CureVac announced the second- and third-phase trial results for its CVnCoV vaccine on Wednesday, in its final analysis for a 40,000-subject study that drew participants from 10 countries across Europe and Latin America.
“In the unprecedented context of 15 strains circulating within the study population at the time of final analysis, CVnCoV demonstrated an overall vaccine efficacy of 48%… against COVID-19 disease of any severity, including single non-respiratory mild symptoms,” the company said, adding that the 18-60 age group fared slightly better, at 53%.
The results were only a meager improvement over CureVac’s preliminary trial earlier this month, which showed the vaccine had 47% overall efficacy.
While CureVac noted that the inoculation was even more effective against “moderate to severe disease” in the 18-60 age group, reporting the figure at 77%, the data was inconclusive for older patients, who face significantly greater risk from COVID-19. Those aged 60 and older represented just 9% of the analyzed cases, but the firm said the available data “did not enable a statistically significant determination of efficacy.”
For severe disease that results in hospitalization or death, the company said its vaccine was fully effective for those aged 18 to 60.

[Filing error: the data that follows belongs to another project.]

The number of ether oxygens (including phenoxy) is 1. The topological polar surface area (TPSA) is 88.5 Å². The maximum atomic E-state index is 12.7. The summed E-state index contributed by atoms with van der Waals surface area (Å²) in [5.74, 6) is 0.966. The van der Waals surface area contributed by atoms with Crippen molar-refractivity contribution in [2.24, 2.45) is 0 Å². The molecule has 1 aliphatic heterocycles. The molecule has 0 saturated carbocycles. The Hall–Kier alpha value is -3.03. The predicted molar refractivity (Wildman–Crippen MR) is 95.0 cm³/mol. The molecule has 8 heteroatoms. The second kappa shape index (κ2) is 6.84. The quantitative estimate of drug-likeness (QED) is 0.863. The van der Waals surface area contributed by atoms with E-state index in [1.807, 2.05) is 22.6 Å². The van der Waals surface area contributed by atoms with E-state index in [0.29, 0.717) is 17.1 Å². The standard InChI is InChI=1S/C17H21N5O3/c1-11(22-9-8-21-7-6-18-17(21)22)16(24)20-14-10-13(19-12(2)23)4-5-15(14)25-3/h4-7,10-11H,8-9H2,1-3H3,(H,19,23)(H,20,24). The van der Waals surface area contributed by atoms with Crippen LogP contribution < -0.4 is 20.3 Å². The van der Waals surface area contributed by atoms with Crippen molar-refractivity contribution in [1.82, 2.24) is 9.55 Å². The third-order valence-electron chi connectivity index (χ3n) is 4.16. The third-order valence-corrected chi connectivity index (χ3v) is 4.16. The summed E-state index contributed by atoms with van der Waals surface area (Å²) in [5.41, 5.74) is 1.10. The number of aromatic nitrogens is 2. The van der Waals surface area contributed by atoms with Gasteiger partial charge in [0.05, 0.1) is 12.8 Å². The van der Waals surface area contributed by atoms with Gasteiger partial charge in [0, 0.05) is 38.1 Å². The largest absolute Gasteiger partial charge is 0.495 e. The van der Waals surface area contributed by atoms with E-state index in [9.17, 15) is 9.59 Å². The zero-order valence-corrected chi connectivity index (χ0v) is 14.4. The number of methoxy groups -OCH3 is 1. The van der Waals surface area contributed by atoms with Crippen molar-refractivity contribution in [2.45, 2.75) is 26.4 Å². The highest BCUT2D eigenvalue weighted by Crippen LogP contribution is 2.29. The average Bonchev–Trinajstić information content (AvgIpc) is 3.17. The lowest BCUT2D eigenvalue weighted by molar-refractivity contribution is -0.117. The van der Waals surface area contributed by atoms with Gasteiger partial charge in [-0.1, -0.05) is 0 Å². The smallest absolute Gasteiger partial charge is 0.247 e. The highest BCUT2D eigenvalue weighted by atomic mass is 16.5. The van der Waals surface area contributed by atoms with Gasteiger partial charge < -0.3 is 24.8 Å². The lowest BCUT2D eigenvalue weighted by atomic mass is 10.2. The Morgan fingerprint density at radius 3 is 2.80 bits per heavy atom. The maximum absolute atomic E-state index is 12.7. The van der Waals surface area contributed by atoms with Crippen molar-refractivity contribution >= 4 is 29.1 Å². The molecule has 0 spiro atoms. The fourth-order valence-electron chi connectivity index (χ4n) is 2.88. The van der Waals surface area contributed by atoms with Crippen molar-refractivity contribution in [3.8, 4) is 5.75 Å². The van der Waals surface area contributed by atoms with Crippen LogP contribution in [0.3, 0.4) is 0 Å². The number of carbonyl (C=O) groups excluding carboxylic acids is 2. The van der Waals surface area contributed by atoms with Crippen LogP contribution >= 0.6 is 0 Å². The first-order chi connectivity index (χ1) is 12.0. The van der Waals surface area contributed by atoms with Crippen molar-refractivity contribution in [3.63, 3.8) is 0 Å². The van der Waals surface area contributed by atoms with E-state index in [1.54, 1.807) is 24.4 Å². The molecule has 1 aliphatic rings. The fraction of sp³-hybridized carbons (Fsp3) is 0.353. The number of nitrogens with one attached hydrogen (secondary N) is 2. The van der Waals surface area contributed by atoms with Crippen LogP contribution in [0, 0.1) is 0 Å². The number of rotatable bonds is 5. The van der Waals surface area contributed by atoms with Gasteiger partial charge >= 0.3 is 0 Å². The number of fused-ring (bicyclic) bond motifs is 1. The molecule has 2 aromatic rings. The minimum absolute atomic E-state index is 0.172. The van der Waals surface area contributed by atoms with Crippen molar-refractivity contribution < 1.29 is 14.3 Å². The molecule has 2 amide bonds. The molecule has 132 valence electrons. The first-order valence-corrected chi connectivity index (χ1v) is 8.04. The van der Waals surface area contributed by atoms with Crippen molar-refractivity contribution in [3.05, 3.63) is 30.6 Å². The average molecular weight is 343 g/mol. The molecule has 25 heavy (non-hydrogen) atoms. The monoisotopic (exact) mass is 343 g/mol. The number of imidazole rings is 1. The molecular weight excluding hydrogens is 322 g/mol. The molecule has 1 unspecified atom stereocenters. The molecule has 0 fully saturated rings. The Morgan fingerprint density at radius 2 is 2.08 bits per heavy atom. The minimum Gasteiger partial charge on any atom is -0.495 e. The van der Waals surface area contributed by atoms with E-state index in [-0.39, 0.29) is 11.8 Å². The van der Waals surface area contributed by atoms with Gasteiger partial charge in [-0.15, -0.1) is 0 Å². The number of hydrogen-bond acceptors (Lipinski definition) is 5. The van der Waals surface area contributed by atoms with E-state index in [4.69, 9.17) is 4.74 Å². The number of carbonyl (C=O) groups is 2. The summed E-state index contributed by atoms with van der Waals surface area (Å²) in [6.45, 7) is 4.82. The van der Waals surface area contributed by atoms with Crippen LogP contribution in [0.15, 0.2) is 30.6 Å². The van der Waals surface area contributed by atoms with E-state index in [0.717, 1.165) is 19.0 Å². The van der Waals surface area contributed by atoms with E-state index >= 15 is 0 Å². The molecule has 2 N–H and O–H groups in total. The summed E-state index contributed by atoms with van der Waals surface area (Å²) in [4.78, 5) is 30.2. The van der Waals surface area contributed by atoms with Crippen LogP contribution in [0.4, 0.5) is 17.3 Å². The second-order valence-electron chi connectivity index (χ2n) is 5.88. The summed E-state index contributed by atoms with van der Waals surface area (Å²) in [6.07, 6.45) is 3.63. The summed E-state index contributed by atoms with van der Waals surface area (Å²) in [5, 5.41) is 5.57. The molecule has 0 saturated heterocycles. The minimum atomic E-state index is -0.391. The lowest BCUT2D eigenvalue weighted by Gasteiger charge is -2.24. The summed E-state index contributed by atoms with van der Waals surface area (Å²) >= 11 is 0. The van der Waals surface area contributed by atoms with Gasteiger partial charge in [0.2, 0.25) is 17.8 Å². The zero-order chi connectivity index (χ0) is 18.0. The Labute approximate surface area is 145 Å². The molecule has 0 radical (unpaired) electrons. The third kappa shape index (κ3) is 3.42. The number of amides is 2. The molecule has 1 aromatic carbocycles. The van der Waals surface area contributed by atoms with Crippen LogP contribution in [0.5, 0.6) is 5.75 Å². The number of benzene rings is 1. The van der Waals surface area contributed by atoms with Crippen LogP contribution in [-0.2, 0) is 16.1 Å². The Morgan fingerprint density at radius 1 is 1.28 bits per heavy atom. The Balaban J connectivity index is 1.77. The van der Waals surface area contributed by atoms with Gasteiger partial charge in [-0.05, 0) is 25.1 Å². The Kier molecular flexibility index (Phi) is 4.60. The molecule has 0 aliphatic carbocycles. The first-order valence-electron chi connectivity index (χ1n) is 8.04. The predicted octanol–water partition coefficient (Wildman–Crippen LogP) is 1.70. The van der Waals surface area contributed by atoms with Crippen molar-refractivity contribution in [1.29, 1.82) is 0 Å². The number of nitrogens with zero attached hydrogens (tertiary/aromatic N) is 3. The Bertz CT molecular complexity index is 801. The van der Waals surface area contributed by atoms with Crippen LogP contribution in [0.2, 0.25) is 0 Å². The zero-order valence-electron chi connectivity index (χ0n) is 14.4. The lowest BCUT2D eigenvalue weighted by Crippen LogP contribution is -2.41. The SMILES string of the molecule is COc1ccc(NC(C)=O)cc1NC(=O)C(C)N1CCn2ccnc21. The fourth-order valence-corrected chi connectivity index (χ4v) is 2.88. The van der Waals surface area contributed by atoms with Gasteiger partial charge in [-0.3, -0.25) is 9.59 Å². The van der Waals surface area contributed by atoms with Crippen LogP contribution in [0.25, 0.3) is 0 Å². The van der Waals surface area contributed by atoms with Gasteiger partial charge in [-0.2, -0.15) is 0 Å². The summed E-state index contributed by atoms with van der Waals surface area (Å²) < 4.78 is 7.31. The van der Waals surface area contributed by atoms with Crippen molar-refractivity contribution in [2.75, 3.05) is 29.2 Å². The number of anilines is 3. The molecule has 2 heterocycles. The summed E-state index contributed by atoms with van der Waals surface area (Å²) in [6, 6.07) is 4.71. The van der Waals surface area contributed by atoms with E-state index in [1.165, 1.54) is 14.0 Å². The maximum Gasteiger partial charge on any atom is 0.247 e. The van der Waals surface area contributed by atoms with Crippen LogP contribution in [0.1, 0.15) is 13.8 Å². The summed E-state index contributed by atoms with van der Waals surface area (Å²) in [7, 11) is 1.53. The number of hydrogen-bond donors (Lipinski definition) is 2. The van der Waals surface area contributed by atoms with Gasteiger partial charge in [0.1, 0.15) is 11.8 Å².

The news dealt a blow to CureVac’s stock value, which initially plunged by some 10 points in after-hours trading, beating back a 9% gain seen earlier on Wednesday after the company announced a reshuffling of its board. CureVac’s previous disappointing trial results had a similar effect on the market, with Wednesday’s data further dashing confidence in a vaccine once forecasted to “bring hope to the unvaccinated world.”
Despite the poor showing, CureVac CEO Franz-Werner Haas spoke optimistically about the vaccine, saying the latest analysis “demonstrates a strong public health value” for the 18-60 age group and provides “clinically relevant data” for emerging coronavirus variants.
The CVnCoV vaccine uses messenger RNA technology similar to the more effective Moderna and Pfizer shots, however unlike those immunizations, CureVac’s remains stable at refrigerator temperatures and does not require sub-zero storage.
Russia’s Sputnik V also needs no special storage, making such vaccines attractive for developing nations that lack deep freeze facilities.
Though the World Health Organization recommends an efficacy threshold of at least 50% for coronavirus vaccine trials, the European Union’s drugs regulator suggested last week that it would not impose a similar requirement.
Asked about a 50% threshold following CureVac’s preliminary trial results, the agency’s vaccine chief Marco Cavaleri said the regulator “always felt it was difficult to define upfront a threshold.”
Header: A dose of the CVnCoV vaccine is seen during a study by the German biotech firm CureVac as it develops an inoculation against the coronavirus, in Brussels, Belgium. © Reuters / Yves Herman